I choose to be many things in my life. I choose to try and live my life honestly and to be a good man, that not only my parents would be proud of me, but to live my life in such a manner I can take pride in it. I choose not to live a life in the margins. I choose to try and be a good son, brother, friend, citizen and one day a partner to a man I love. I choose to be a strong gay man. Those are the REAL choices I make.

I did not choose to be gay. I accept my sexuality, own it and do not choose to hide it.

I REFUSE to be defined by bigots, to be limited by prejudices, nor to be denied my place at the table of life. I refuse to have you or anyone else debate my life. I refuse to suffer foolish arguments, banal one liners or the rants and ravings of zealots. I refuse to let my life to be ruled or dominated by homophobic rants or raving. I refuse to live my life in fear of those that choose to live their life coccooned in their hatred.

I choose also to live my life with dignity and honor to the best of my potential. That, my anonymous friend, is how I define “normal.”

That is magnificent, C***. I have just extracted highlights. [It’s a shame it is no longer available.*]

Mind you, referriing to my reading in the past few days which has also interested Jim Belshaw, I don’t know what it is with Americans and “liberals”. To us older folk outside the US what an American labels and then worries about as “liberal” just seems normal, civilised, progressive, and even quite uncontroversial. Things like health care, for example. Even trade unions. Or at least that was the case until about ten years ago.

* UPDATE 5 May 2007

This blog has now been deleted by its author. I have therefore disguised its origin and names in it, as I respect his choice but still value what he said and wish others might read it.

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3 Comments

Posted by on April 14, 2007 in blogging, gay life/issues, Jim Belshaw

 

3 responses to “Wise words from a young gay American

  1. Jim Belshaw

    April 14, 2007 at 10:14 pm

    On all the measures I have seen, Neil, Australia is a more collectivist society than the US. Both countries may have moved towards the individualist in recent years, but the relative position remains the same.This holds notwithstanding any similarities relating to a shared frontier tradition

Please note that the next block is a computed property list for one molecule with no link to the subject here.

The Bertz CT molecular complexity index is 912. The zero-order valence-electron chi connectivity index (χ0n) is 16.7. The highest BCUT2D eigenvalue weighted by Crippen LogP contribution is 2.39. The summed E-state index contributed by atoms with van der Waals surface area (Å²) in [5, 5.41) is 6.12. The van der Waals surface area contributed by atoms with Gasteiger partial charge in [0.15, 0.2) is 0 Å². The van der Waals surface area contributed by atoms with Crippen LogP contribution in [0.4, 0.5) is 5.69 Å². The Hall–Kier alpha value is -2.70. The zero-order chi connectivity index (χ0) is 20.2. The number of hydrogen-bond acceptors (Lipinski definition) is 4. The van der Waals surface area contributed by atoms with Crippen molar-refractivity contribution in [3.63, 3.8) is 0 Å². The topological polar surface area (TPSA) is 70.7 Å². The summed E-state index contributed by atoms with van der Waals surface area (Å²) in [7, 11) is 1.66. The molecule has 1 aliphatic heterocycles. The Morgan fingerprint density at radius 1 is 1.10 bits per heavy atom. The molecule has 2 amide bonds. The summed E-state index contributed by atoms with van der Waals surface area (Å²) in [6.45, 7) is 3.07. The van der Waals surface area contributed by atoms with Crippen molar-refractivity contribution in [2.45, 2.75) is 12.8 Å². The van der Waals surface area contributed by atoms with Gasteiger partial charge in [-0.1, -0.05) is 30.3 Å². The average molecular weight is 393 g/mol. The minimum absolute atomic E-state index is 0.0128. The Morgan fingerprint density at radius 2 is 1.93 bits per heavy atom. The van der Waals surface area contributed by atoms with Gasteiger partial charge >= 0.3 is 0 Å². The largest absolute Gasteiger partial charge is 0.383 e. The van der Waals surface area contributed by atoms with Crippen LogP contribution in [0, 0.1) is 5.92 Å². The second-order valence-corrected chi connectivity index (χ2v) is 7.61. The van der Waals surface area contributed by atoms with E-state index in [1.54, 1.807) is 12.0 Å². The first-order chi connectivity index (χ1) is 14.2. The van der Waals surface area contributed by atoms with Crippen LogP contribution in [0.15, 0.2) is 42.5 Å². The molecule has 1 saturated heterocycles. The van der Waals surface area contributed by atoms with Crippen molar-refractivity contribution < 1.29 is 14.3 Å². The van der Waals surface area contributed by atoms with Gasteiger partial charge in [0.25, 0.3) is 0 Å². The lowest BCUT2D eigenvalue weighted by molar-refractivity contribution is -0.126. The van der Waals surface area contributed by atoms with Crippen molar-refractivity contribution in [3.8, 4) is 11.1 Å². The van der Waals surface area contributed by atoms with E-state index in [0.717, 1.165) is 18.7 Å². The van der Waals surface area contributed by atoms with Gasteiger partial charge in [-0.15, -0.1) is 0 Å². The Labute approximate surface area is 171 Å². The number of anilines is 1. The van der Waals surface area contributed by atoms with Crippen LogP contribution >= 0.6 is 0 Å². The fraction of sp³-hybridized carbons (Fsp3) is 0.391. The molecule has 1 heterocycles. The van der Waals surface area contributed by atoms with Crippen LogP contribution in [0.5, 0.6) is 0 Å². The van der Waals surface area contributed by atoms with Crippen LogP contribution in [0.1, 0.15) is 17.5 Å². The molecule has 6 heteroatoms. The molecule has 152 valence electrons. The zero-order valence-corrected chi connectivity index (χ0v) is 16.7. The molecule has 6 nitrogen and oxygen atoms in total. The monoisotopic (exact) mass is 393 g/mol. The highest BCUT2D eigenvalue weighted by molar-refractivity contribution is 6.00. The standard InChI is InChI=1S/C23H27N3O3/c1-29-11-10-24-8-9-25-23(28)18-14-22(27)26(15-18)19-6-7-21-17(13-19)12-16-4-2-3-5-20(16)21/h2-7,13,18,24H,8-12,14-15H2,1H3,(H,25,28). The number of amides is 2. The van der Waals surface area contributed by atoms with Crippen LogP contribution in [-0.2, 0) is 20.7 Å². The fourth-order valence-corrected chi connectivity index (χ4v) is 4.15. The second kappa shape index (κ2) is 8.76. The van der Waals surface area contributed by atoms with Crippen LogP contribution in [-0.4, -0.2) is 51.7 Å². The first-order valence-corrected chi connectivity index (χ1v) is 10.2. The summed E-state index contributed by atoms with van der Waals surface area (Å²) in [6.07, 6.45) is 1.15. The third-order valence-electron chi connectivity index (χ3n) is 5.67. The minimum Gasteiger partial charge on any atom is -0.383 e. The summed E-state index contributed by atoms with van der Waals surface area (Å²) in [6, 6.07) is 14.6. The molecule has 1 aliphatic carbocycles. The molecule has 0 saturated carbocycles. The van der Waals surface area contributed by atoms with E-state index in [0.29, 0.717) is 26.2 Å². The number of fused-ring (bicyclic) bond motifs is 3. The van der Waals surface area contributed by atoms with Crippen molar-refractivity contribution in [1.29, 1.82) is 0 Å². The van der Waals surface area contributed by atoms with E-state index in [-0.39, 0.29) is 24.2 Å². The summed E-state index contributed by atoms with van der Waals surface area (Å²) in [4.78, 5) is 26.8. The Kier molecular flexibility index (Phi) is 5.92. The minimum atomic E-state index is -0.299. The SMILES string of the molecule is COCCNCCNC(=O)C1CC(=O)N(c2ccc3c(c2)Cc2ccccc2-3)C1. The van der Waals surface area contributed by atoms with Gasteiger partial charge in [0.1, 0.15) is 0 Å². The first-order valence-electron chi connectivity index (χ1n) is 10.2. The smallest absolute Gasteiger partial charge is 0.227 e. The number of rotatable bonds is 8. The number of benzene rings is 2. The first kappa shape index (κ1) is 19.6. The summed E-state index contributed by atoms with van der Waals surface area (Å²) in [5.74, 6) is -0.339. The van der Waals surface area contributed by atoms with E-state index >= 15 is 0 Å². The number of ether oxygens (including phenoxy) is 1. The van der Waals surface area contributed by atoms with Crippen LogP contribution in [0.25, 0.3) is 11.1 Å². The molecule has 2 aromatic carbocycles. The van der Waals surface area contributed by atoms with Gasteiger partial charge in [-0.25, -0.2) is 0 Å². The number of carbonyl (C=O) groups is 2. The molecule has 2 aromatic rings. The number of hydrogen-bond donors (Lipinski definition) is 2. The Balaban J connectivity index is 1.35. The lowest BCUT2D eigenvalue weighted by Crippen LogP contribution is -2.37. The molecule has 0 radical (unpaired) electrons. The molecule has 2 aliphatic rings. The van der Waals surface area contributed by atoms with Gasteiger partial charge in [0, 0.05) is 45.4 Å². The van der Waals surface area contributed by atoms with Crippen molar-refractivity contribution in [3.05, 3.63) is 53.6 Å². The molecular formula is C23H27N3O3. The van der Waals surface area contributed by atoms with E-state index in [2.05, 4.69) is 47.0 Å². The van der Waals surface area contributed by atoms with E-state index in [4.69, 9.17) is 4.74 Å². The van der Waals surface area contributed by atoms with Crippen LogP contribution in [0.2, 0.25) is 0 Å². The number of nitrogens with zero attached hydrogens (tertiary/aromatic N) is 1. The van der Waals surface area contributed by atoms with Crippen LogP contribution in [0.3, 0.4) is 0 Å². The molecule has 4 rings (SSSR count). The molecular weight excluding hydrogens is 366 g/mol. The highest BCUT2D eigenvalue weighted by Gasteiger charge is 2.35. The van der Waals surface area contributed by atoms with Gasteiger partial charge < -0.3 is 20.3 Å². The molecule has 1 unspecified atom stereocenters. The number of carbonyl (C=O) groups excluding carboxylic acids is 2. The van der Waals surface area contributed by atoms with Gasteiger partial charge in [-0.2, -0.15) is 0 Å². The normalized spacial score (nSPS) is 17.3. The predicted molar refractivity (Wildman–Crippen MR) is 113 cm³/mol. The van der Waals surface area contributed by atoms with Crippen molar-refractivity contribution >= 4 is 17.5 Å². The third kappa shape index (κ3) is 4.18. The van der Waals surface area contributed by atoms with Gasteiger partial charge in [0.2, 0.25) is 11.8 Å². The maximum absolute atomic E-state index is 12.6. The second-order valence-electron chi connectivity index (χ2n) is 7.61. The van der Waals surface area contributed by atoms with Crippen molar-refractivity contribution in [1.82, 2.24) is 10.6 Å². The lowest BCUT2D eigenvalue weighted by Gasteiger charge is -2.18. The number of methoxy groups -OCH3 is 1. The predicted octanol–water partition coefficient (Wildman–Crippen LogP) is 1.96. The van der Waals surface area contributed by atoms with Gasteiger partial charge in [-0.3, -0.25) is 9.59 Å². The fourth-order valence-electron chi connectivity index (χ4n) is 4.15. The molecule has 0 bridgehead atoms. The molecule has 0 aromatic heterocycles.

It is, I think, partially a difference between the US and British traditions. I think all the dominions show a common pattern. In many ways, for example, Canada remains closer to Australia in core cultural terms than to the US.

    It is also a factor of different national experiences. US history is remarkably bloody in terms of wars fought on US soil. Australia has no equivalent.

     
  2. ninglun

    April 14, 2007 at 11:03 pm

    I agree that difference between the US and British traditions is very significant here in Australia. As to your last point, I remember a friend who originally comes from North Carolina but has been in Australia since the late 60s — one of the teacher imports who stayed on — telling me the Civil War was not over as far as many he knew back there were concerned… Then too the whole “mateship” thing — the Lawson tradition if you like — is strongly collectivist.

     
  3. Jim Belshaw

    April 15, 2007 at 8:09 am

    At some stage I should write something on US history as a way of refreshing my own knowledge. At university I did one full year course on the American revolution. Later in Australian history where we were concerned in part with the evolution of Australian identity we looked at Turner’s Frontier Thesis in the context of shared experiences between Australia and the US. Even then I was struck by the differences rather than the similarities.

    On Lawson and mateship, the Australian course was taught by Russell Ward with his Australian Legend as one of the set texts. So its fair to say that we received a fair dose on mateship!